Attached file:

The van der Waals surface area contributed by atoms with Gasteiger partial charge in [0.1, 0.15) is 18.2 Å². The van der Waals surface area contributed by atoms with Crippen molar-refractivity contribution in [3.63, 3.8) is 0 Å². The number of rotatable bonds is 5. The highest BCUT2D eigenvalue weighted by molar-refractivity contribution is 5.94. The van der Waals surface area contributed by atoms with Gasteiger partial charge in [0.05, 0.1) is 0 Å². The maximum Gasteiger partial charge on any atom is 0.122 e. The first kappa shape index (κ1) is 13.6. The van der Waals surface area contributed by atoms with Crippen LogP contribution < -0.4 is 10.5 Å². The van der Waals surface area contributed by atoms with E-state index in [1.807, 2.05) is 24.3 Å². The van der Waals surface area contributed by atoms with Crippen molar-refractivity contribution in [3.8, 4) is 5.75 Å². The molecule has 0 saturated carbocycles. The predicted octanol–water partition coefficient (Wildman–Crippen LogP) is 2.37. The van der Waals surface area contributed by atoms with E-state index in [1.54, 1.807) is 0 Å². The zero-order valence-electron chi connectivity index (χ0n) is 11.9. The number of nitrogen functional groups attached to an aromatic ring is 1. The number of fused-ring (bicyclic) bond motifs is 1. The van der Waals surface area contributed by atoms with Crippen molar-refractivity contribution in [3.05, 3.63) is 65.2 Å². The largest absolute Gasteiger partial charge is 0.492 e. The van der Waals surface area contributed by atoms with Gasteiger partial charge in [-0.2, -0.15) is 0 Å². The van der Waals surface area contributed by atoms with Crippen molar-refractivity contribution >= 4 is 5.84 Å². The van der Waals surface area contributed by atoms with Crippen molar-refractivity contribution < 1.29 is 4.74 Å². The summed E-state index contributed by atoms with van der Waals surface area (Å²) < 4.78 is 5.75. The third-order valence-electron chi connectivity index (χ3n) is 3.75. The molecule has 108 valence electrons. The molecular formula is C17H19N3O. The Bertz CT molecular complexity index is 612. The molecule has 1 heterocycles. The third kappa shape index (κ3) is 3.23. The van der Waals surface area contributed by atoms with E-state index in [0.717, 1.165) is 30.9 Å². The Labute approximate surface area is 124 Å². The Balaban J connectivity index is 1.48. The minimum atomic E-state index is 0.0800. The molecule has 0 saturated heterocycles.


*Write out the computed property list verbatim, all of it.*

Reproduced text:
The van der Waals surface area contributed by atoms with Gasteiger partial charge in [0.1, 0.15) is 18.2 Å². The van der Waals surface area contributed by atoms with Crippen molar-refractivity contribution in [3.63, 3.8) is 0 Å². The number of rotatable bonds is 5. The highest BCUT2D eigenvalue weighted by molar-refractivity contribution is 5.94. The van der Waals surface area contributed by atoms with Gasteiger partial charge in [0.05, 0.1) is 0 Å². The maximum Gasteiger partial charge on any atom is 0.122 e. The first kappa shape index (κ1) is 13.6. The van der Waals surface area contributed by atoms with Crippen LogP contribution < -0.4 is 10.5 Å². The van der Waals surface area contributed by atoms with E-state index in [1.807, 2.05) is 24.3 Å². The van der Waals surface area contributed by atoms with Crippen molar-refractivity contribution in [3.8, 4) is 5.75 Å². The molecule has 0 saturated carbocycles. The predicted octanol–water partition coefficient (Wildman–Crippen LogP) is 2.37. The van der Waals surface area contributed by atoms with E-state index in [1.54, 1.807) is 0 Å². The zero-order valence-electron chi connectivity index (χ0n) is 11.9. The number of nitrogen functional groups attached to an aromatic ring is 1. The number of fused-ring (bicyclic) bond motifs is 1. The van der Waals surface area contributed by atoms with Crippen molar-refractivity contribution in [3.05, 3.63) is 65.2 Å². The largest absolute Gasteiger partial charge is 0.492 e. The van der Waals surface area contributed by atoms with Gasteiger partial charge in [-0.2, -0.15) is 0 Å². The van der Waals surface area contributed by atoms with Crippen molar-refractivity contribution >= 4 is 5.84 Å². The van der Waals surface area contributed by atoms with Crippen molar-refractivity contribution < 1.29 is 4.74 Å². The summed E-state index contributed by atoms with van der Waals surface area (Å²) < 4.78 is 5.75. The third-order valence-electron chi connectivity index (χ3n) is 3.75. The molecule has 108 valence electrons. The molecular formula is C17H19N3O. The Bertz CT molecular complexity index is 612. The molecule has 1 heterocycles. The third kappa shape index (κ3) is 3.23. The van der Waals surface area contributed by atoms with E-state index in [0.717, 1.165) is 30.9 Å². The Labute approximate surface area is 124 Å². The Balaban J connectivity index is 1.48. The minimum atomic E-state index is 0.0800. The molecule has 0 saturated heterocycles.